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    Bob Gallamore wrote:Why does it always have to be Bob???



    Because "bob" is a palindrome!  We're all jelly that our names are not also palindromes!


    I have not met Paul in person, but from videos I've watched on permies and Youtube, it seems he has "the look" mastered.



    I'm not sure what "the look" is to get to monsignor magic, but there is clearly evidence that there are some people that are certain that I am not fit to be a leader of anything.

     
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    I think there's such a thing as a "Catholic guilt trip".  I was raised Catholic and it sure seemed like my parents and others in the church were very very good at guiding your behavior with guilt.  Maybe there's a better word than guilt but that's what I'll use.  After being raised in such a system, I've naturally picked up those same super powers.  I have to be careful that I don't use these powers on other people now that I'm not among Catholics as much.  But if I need to, I sure can turn it on and make it happen.

    So I'm not sure how this fits in with the Monsignor concept but I'm pretty sure it's a part of it.  

    My hunch is that the third point about the Monsignor being mystical due to infrequent sightings isn't as important as the other two.  I think that's just a part of being a lowly student in a big school.  The teachers are just calling upon a higher power (Monsignor) to guilt/guide a student.  If the teacher has enough guilt power over the students themselves, they can give that disappointed look themselves and get the desired effect.

    I also think that when the Monsignor is faced with a disrespectful student or heckling neighbor, he probably reacts with the powers of introspective disappointment and generally not yelling or arguing.  But that probably works much better with people of the same values.  IE the student may or may not immediately change behavior but they may stew on it and eventually change their ways.  The heckling neighbor won't change a thing.

    Regarding your takeaways, I think the power is more common than you propose.  I think it's basically standard peer pressure and guided conformity but it's through the mechanism of guilt.

    I'd love to hear more Catholic interpretations of this power.  I'm not really an ex-Catholic, more of a drifted away one.  If that matters.
     
    Bob Gallamore
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    paul wheaton wrote:

    Bob Gallamore wrote:Why does it always have to be Bob???



    Because "bob" is a palindrome!  We're all jelly that our names are not also palindromes!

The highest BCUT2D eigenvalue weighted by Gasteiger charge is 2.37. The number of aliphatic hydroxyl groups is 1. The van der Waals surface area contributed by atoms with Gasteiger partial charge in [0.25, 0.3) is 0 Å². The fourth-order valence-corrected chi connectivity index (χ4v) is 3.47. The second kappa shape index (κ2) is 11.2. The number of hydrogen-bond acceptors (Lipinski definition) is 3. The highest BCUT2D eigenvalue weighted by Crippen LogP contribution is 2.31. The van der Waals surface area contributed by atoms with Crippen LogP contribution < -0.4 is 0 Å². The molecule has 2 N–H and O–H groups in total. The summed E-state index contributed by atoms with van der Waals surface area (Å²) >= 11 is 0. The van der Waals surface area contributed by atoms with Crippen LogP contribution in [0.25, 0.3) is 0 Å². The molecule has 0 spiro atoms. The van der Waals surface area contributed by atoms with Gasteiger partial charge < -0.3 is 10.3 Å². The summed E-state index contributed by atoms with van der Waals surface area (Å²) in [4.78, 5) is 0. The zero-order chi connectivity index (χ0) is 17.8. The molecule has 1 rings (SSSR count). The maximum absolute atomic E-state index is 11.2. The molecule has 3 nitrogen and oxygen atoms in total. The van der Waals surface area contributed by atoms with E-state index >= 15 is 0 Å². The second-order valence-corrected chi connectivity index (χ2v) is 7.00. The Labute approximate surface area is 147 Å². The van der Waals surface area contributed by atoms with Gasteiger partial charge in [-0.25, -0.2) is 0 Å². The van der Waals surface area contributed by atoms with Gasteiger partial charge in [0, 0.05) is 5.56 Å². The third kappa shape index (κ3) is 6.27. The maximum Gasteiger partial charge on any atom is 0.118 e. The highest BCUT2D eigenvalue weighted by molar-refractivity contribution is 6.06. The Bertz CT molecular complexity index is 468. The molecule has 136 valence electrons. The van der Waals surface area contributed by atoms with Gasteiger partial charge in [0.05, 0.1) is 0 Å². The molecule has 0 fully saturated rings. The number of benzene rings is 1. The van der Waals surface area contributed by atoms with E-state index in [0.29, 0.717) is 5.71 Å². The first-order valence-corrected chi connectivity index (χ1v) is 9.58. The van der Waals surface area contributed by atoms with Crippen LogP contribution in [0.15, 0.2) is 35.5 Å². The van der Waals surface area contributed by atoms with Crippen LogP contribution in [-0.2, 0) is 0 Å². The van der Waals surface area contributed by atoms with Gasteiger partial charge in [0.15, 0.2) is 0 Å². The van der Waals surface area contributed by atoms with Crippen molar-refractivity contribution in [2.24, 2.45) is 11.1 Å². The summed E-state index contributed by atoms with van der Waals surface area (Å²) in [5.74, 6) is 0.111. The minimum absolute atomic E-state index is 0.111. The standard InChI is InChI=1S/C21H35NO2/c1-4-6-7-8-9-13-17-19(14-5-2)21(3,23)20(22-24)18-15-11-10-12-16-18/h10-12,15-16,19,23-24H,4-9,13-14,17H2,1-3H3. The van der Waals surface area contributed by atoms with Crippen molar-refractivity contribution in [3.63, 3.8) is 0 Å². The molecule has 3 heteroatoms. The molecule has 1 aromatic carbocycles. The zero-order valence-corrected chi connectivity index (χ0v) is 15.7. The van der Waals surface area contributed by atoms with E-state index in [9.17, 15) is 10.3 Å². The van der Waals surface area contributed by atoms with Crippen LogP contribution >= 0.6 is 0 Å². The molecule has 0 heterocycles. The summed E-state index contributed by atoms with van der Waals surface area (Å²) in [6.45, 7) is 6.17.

Henceforth I shall take pride in seeing my name used in such a fashion.
     
    Bob Gallamore
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    The whole monsignor question aside, Paul does bring up the most difficult part of building a community that is focused on a single aim.  Finding people of like mind is difficult, even in the short term.  In the long term it becomes even more difficult, even for someone extremely charismatic and focused, to maintain order and focus.  This is why so many utopian community quests have failed after a brief brush with success.  I suspect that Wheaton Labs is more successful with a small core of people and "boots" that rotate through on a regular basis than it would be trying to keep a larger group focused on a common direction for an extended period of time.  I know my own limitations when it comes to that.  I'm too independent minded (my Dad calls it hardheaded) and enjoy being on my own too much to work well in a community group.  I can do it in small increments, but after a while I just have to get out away from people and do my own thing.  Knowing that about myself, I wouldn't inflict that on a group.

    Another aspect of the monsignor "look of disappointment" is that there is a level of trust, as well as respect and even fear, that is required in order for it to be effective.  Once that trust is lost, the look loses its power.
     
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    paul wheaton wrote:

  • this effect is very powerful, but also only works on people with matching values


  • Not necessarily. We had a language teacher at school, an elderly lady, not loud-spoken at all, but even the boys with "non-learning - reading's boring" attitude behaved like timid mice (and, I think, tried to study). It was not respect for age (the music teacher did not have such power), nor respect for reading/writing. It might've been a bit of peer-pressure, but it never worked in other classes. Mystery.